Williams v. Zuckert, 371 U.S. 531 (1963)

Argued: December 13, 1962
Decided: January 14, 1963

U.S. Supreme Court

Williams v. Zuckert, 371 U.S. 531 (1963)

Williams v. Zuckert

No. 133

Argued December 13, 1962

Decided January 14, 1963

371 U.S. 531



U.S. Supreme Court

Williams v. Zuckert, 371 U.S. 531 (1963) Williams v. Zuckert

No. 133

Argued December 13, 1962

Decided January 14, 1963

371 U.S. 531




Certiorari was granted in this case to consider whether, under the principles enunciated in Vitarelli v. Seaton, 359 U. S. 535, the discharge of petitioner, a veteran with Civil Service status, from the United States Air Force for alleged misconduct was vitiated by an improper denial of a right to cross-examination at his hearing before the Civil Service Commission on appeal pursuant to § 14 of the Veterans' Preference Act and the Commission's regulations thereunder. Review of the record and argument of counsel, however, disclosed that petitioner's request for cross-examination of witnesses was neither timely nor in conformity with the applicable regulations.

Held: the Vitarelli issue is not adequately presented by this case, and the writ of certiorari is dismissed as improvidently granted. Pp. 371 U. S. 531-533. (But see 372 U. S. 765.)

111 U.S.App.D.C. 294, 96 F.2d 416, certiorari dismissed.


Petitioner, a veteran with civil service status, was discharged from his civilian position with the United States Air Force for alleged misconduct. Subsequent to unsuccessful prosecution of appropriate administrative proceedings for review of his discharge, he brought suit in the District Court, which granted summary judgment to the respondent Air Force. The Court of Appeals affirmed.

Page 371 U. S. 532

111 U.S.App.D.C. 294, 296 F.2d 416. Certiorari was granted, 369 U. S. 884, to consider whether, under the principles enunciated by this Court in Vitarelli v. Seaton, 359 U. S. 535, 359 U. S. 544-545, petitioner's discharge was vitiated by an improper denial of a right to cross-examine at his hearing before the Civil Service Commission on appeal pursuant to § 14 of the Veterans' Preference Act of 1944 [Footnote 1] and the implementing regulations [Footnote 2] promulgated by the Commission.

Review of the record and argument of counsel disclose, however, that the Vitarelli issue is not adequately presented by this case; accordingly, we conclude that the writ of certiorari should be dismissed as improvidently granted.

Although amply notified in advance of the nature of the charges, the names of the witnesses whose affidavits had supplied the factual basis for his dismissal, and the date of the hearing, neither petitioner nor his counsel made any request, prior to the hearing, of the Air Force, of the Commission or its examiner, or of the witnesses themselves for their appearance for cross-examination. The request for production of the witnesses, made only at the hearing by petitioner's counsel, was neither timely nor in conformity with the applicable regulations, which contemplate that the party desiring the presence of witnesses, either for direct examination or cross-examination, shall assume the initial burden of producing them. [Footnote 3]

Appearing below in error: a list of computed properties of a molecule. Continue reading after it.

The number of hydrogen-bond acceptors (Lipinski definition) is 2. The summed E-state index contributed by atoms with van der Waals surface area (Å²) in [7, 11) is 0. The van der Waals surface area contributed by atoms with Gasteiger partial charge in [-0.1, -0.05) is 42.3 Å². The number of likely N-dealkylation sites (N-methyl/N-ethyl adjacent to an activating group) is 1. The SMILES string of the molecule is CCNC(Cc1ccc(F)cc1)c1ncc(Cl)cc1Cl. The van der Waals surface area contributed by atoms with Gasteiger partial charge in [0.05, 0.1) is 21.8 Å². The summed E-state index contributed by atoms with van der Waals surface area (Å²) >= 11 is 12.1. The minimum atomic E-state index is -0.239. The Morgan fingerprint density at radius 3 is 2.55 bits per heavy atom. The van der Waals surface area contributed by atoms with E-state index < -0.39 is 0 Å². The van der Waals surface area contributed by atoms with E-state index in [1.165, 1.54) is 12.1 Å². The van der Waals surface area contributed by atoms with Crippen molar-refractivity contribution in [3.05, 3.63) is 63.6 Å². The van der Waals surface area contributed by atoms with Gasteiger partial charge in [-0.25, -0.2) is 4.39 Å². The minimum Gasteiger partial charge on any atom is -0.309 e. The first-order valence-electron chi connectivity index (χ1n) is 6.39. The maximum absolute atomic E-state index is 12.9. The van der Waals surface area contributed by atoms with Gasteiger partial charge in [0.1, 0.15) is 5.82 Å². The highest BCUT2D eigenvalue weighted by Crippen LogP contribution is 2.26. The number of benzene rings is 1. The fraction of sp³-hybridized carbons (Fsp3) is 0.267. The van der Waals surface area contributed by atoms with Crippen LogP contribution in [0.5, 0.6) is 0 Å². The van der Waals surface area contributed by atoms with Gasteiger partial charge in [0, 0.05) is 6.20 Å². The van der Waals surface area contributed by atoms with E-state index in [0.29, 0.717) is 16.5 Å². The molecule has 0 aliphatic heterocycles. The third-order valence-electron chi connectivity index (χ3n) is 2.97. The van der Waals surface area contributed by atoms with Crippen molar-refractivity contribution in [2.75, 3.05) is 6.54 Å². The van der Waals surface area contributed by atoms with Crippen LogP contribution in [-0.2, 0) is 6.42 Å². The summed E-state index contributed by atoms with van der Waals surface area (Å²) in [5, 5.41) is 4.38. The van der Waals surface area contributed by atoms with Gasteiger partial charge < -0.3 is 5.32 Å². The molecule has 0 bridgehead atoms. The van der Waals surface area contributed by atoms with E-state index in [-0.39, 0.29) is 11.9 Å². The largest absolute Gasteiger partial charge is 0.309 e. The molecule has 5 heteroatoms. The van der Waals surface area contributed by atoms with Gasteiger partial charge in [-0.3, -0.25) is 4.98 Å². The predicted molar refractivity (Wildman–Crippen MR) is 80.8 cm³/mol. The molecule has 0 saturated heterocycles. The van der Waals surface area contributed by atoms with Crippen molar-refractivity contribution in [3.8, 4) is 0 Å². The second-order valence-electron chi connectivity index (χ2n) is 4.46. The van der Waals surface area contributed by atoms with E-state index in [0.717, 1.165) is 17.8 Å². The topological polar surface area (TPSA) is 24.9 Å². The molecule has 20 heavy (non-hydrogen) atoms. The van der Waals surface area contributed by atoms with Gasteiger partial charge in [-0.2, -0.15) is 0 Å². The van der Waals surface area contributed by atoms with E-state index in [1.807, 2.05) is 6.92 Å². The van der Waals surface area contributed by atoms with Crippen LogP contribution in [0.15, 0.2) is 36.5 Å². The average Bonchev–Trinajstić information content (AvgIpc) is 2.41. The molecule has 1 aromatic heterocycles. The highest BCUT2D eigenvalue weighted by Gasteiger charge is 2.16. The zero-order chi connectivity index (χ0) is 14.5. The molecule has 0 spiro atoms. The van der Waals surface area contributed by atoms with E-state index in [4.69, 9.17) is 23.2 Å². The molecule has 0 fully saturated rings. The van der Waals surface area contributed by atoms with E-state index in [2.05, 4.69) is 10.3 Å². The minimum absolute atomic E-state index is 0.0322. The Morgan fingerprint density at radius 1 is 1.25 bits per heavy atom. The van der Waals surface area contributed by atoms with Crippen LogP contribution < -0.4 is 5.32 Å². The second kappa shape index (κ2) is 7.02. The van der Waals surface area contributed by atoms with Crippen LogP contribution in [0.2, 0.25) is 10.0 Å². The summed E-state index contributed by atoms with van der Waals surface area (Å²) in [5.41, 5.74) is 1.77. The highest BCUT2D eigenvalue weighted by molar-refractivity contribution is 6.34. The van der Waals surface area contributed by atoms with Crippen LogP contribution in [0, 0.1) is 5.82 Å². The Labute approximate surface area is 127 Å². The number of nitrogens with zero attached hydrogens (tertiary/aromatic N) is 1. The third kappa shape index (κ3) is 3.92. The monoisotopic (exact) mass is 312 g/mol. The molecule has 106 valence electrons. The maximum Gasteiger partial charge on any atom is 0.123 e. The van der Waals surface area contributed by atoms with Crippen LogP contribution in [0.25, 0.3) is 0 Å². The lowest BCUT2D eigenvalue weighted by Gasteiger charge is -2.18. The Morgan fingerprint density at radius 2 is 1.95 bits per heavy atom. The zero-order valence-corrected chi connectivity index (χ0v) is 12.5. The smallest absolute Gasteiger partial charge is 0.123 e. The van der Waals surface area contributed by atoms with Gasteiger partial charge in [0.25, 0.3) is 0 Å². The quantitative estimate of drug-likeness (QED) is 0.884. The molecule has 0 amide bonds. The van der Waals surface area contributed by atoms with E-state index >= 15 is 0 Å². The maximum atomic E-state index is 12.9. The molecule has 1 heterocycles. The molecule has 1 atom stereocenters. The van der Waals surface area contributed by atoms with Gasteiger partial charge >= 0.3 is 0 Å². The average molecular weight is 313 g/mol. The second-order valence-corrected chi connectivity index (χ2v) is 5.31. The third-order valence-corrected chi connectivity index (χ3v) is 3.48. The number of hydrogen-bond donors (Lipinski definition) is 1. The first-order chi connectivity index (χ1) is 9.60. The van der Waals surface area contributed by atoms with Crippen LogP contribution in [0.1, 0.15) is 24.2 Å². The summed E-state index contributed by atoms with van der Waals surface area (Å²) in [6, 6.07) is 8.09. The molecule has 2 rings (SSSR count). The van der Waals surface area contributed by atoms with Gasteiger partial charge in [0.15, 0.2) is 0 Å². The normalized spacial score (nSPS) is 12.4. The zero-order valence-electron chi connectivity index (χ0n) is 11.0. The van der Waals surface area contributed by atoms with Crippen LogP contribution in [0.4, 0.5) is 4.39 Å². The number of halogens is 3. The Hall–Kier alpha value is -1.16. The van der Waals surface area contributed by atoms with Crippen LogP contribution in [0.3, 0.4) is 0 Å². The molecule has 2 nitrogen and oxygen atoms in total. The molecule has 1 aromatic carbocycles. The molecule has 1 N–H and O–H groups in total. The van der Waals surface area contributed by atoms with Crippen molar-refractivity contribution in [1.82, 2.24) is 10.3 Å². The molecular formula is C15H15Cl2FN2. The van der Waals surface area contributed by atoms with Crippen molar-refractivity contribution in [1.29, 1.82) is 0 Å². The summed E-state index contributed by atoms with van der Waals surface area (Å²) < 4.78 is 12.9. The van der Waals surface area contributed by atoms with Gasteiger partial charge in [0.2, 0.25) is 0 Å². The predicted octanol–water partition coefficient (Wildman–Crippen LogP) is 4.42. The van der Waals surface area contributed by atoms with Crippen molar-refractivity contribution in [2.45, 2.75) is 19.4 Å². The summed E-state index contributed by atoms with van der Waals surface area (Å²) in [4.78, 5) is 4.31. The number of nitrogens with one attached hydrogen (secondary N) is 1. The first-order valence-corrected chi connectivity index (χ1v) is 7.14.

Had petitioner discharged this burden by timely attempt to obtain the attendance of the desired witnesses, and, through no fault of his own, failed, then, to give meaning

Page 371 U. S. 533

to the language contained in the regulations affording the "opportunity . . . for the cross-examination of witnesses," [Footnote 4] the Air Force would have been required, upon proper and timely request, to produce them, since they were readily available and under the Air Force's control. Vitarelli v. Seaton, 359 U. S. 535, 359 U. S. 544-545, would so require. Here, however, though petitioner seeks to rely upon the regulations, he has failed to bring himself within them.

Petitioner was accorded ample opportunity to present his own case and rebut the charges against him at several levels of the proceedings before the Air Force and the Civil Service Commission.

The writ of certiorari is dismissed.

MR. JUSTICE HARLAN concurs in the result.

[Footnote 1]

58 Stat. 390, as amended, 5 U.S.C. § 863.

[Footnote 2]

5 CFR, Part 22.

[Footnote 3]

5 CFR § 22.607, titled "Appearance of witnesses," provides:

"The Commission is not authorized to subpoena witnesses. The employee and his designated representative, and the employing agency, must make their own arrangements for the appearance of witnesses."

[Footnote 4]

5 CFR § 22.603 provides:

"Opportunity will be afforded for the introduction of evidence (including testimony and statements by the employee and his designated representative and witnesses and by representatives of the agency and its witnesses) and for the cross-examination of witnesses."

MR. JUSTICE DOUGLAS, with whom MR. JUSTICE BLACK concurs, dissenting.

After 16 years of faithful government service, petitioner has been branded with a stigma and discharged on the strength of three affidavits. Though he asked that these affiants be produced at his hearing, none was called to confront him. The Court says that petitioner's request came too late to conform with the applicable Regulation. [Footnote 2/1] Due process dictates a different result. We have heretofore analogized these administrative proceedings that cast the citizen into the outer darkness to proceedings that "involve the imposition of criminal sanctions," and we have looked to "deeply rooted" principles of criminal law

Page 371 U. S. 534